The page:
Crate rayon

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Data-parallelism library that makes it easy to convert sequential computations into parallel

Rayon is lightweight and convenient for introducing parallelism into existing code. It guarantees data-race free executions and takes advantage of parallelism when sensible, based on work-load at runtime.

How to use Rayon

There are two ways to use Rayon:

  • High-level parallel constructs are the simplest way to use Rayon and also typically the most efficient.
    • Parallel iterators make it easy to convert a sequential iterator to execute in parallel.
    • The par_sort method sorts &mut [T] slices (or vectors) in parallel.
    • par_extend can be used to efficiently grow collections with items produced by a parallel iterator.
  • Custom tasks let you divide your work into parallel tasks yourself.
    • join is used to subdivide a task into two pieces.
    • scope creates a scope within which you can create any number of parallel tasks.
    • ThreadPoolBuilder can be used to create your own thread pools or customize the global one.

Basic usage and the Rayon prelude

First, you will need to add rayon to your Cargo.toml.

Next, to use parallel iterators or the other high-level methods, you need to import several traits. Those traits are bundled into the module rayon::prelude. It is recommended that you import all of these traits at once by adding use rayon::prelude::* at the top of each module that uses Rayon methods.

These traits give you access to the par_iter method which provides parallel implementations of many iterative functions such as map, for_each, filter, fold, and more.

Crate Layout

Rayon extends many of the types found in the standard library with parallel iterator implementations. The modules in the rayon crate mirror std itself: so, e.g., the option module in Rayon contains parallel iterators for the Option type, which is found in the option module of std. Similarly, the collections module in Rayon offers parallel iterator types for the collections from std. You will rarely need to access these submodules unless you need to name iterator types explicitly.

Other questions?

See the Rayon FAQ.

Modules

Parallel iterator types for standard collections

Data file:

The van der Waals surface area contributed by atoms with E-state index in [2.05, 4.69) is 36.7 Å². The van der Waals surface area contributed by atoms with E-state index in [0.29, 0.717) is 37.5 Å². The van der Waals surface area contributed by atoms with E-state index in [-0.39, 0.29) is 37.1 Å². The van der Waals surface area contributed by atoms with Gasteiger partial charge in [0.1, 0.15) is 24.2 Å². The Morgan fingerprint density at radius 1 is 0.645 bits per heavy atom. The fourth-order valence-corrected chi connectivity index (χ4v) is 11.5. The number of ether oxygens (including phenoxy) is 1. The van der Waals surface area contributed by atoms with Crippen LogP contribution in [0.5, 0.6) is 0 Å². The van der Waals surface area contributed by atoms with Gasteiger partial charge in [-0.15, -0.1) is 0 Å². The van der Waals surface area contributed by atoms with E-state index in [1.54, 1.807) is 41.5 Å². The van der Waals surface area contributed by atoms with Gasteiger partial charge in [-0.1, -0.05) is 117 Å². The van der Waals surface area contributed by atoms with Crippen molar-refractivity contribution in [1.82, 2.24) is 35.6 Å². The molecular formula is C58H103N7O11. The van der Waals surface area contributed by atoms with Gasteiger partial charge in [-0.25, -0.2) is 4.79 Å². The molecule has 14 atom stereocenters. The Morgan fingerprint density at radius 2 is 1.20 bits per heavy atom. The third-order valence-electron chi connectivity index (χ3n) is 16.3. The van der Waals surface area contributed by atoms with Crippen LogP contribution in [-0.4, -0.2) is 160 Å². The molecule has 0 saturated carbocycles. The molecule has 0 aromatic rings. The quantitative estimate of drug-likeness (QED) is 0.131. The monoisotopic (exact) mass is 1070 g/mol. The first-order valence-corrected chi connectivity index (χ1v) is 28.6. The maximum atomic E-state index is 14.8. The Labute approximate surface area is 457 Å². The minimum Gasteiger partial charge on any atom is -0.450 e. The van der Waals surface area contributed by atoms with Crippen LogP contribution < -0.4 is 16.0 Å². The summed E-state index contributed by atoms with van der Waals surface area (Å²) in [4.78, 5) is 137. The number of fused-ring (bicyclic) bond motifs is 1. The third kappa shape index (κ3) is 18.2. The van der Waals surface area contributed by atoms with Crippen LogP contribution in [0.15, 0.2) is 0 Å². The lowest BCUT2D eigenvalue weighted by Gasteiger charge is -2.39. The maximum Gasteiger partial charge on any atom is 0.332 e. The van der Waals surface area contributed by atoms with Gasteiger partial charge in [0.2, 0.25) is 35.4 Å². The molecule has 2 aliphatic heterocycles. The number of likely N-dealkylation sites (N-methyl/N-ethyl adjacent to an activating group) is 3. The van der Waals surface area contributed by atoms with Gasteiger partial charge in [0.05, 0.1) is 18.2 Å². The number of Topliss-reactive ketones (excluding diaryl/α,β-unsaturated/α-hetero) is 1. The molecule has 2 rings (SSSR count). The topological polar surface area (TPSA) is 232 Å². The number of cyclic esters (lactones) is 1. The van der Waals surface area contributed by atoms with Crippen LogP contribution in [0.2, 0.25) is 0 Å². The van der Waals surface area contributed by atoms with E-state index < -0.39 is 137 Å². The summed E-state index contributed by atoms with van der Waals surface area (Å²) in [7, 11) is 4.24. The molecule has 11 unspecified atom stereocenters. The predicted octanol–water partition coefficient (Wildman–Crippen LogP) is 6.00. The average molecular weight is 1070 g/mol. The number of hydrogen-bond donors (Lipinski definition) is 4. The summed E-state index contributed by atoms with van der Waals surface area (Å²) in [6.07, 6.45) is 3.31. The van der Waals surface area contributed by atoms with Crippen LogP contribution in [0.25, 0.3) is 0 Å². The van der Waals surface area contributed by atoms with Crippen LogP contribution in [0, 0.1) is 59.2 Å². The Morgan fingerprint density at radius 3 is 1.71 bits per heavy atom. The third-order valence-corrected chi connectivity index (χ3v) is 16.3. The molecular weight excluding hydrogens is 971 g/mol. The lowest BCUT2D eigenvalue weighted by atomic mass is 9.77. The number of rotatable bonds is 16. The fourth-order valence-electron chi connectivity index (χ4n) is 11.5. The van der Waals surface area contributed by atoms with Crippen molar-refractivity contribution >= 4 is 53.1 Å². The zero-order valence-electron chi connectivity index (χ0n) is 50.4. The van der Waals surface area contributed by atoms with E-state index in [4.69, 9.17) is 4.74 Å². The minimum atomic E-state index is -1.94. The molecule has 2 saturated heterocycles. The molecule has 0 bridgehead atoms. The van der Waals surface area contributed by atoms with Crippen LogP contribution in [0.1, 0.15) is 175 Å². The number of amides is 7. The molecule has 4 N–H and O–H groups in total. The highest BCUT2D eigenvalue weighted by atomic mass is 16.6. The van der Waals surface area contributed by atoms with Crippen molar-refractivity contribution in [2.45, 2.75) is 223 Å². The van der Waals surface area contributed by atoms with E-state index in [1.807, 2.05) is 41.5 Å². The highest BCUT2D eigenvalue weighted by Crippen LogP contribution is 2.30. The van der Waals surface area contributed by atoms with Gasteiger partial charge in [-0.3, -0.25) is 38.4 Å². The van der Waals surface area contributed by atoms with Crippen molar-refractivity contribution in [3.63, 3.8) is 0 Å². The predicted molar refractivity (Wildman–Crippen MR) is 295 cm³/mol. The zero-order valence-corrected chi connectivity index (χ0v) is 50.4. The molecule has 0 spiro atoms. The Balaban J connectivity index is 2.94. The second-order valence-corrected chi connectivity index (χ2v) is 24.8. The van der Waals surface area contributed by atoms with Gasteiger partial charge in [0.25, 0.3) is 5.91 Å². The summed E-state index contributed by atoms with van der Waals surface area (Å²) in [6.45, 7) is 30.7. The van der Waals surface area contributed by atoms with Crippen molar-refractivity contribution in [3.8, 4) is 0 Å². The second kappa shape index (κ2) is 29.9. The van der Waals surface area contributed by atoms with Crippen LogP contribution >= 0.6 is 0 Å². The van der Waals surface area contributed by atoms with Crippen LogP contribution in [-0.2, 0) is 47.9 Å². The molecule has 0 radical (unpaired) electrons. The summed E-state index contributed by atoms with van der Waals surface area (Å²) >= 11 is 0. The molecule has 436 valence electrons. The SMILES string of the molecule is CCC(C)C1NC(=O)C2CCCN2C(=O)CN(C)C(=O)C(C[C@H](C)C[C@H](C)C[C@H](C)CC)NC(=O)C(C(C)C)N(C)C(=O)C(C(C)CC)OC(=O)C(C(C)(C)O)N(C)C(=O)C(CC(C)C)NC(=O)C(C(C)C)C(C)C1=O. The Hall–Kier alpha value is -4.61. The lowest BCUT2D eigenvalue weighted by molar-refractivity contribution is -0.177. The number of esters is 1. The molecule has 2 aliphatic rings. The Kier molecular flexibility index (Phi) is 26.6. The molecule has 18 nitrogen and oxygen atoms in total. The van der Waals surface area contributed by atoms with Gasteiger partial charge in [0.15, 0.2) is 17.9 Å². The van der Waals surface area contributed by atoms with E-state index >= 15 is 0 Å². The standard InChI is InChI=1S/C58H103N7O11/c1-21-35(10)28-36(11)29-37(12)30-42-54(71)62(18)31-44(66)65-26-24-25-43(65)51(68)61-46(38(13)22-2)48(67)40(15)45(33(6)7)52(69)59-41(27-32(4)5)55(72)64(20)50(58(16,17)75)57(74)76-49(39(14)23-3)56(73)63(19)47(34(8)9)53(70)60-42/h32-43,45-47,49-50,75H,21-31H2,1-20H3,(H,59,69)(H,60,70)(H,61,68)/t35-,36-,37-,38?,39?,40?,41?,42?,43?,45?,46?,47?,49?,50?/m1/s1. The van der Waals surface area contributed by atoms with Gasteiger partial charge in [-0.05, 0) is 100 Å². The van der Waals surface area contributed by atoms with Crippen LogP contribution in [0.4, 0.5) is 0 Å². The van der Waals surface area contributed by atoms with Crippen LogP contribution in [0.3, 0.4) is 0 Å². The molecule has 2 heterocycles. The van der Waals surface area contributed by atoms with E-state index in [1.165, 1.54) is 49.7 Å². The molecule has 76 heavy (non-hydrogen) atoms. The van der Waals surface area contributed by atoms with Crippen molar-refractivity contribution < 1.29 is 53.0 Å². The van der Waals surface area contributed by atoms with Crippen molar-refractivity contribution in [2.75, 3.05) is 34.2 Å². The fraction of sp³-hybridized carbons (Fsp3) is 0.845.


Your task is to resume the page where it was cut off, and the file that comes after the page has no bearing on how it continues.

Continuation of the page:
Traits for writing parallel programs using an iterator-style interface
Parallel iterator types for options
The rayon prelude imports the various ParallelIterator traits. The intention is that one can include use rayon::prelude::* and have easy access to the various traits and methods you will need.
Parallel iterator types for ranges, the type for values created by a..b expressions
Parallel iterator types for inclusive ranges, the type for values created by a..=b expressions
Parallel iterator types for results
Parallel iterator types for slices
Parallel iterator types for strings
Parallel iterator types for vectors (Vec<T>)

Structs

Provides the calling context to a closure called by join_context.
Represents a fork-join scope which can be used to spawn any number of tasks. See scope() for more information.
Represents a fork-join scope which can be used to spawn any number of tasks. Those spawned from the same thread are prioritized in relative FIFO order. See scope_fifo() for more information.
Thread builder used for customization via ThreadPoolBuilder::spawn_handler.
Represents a user created thread-pool.
Error when initializing a thread pool.
Used to create a new ThreadPool or to configure the global rayon thread pool.

Functions

Returns the number of threads in the current registry. If this code is executing within a Rayon thread-pool, then this will be the number of threads for the thread-pool of the current thread. Otherwise, it will be the number of threads for the global thread-pool.
If called from a Rayon worker thread, returns the index of that thread within its current pool; if not called from a Rayon thread, returns None.
Takes two closures and potentially runs them in parallel. It returns a pair of the results from those closures.
Identical to join, except that the closures have a parameter that provides context for the way the closure has been called, especially indicating whether they’re executing on a different thread than where join_context was called. This will occur if the second job is stolen by a different thread, or if join_context was called from outside the thread pool to begin with.
Create a “fork-join” scope s and invokes the closure with a reference to s. This closure can then spawn asynchronous tasks into s. Those tasks may run asynchronously with respect to the closure; they may themselves spawn additional tasks into s. When the closure returns, it will block until all tasks that have been spawned into s complete.
Create a “fork-join” scope s with FIFO order, and invokes the closure with a reference to s. This closure can then spawn asynchronous tasks into s. Those tasks may run asynchronously with respect to the closure; they may themselves spawn additional tasks into s. When the closure returns, it will block until all tasks that have been spawned into s complete.
Fires off a task into the Rayon threadpool in the “static” or “global” scope. Just like a standard thread, this task is not tied to the current stack frame, and hence it cannot hold any references other than those with 'static lifetime. If you want to spawn a task that references stack data, use the scope() function to create a scope.
Fires off a task into the Rayon threadpool in the “static” or “global” scope. Just like a standard thread, this task is not tied to the current stack frame, and hence it cannot hold any references other than those with 'static lifetime. If you want to spawn a task that references stack data, use the scope_fifo() function to create a scope.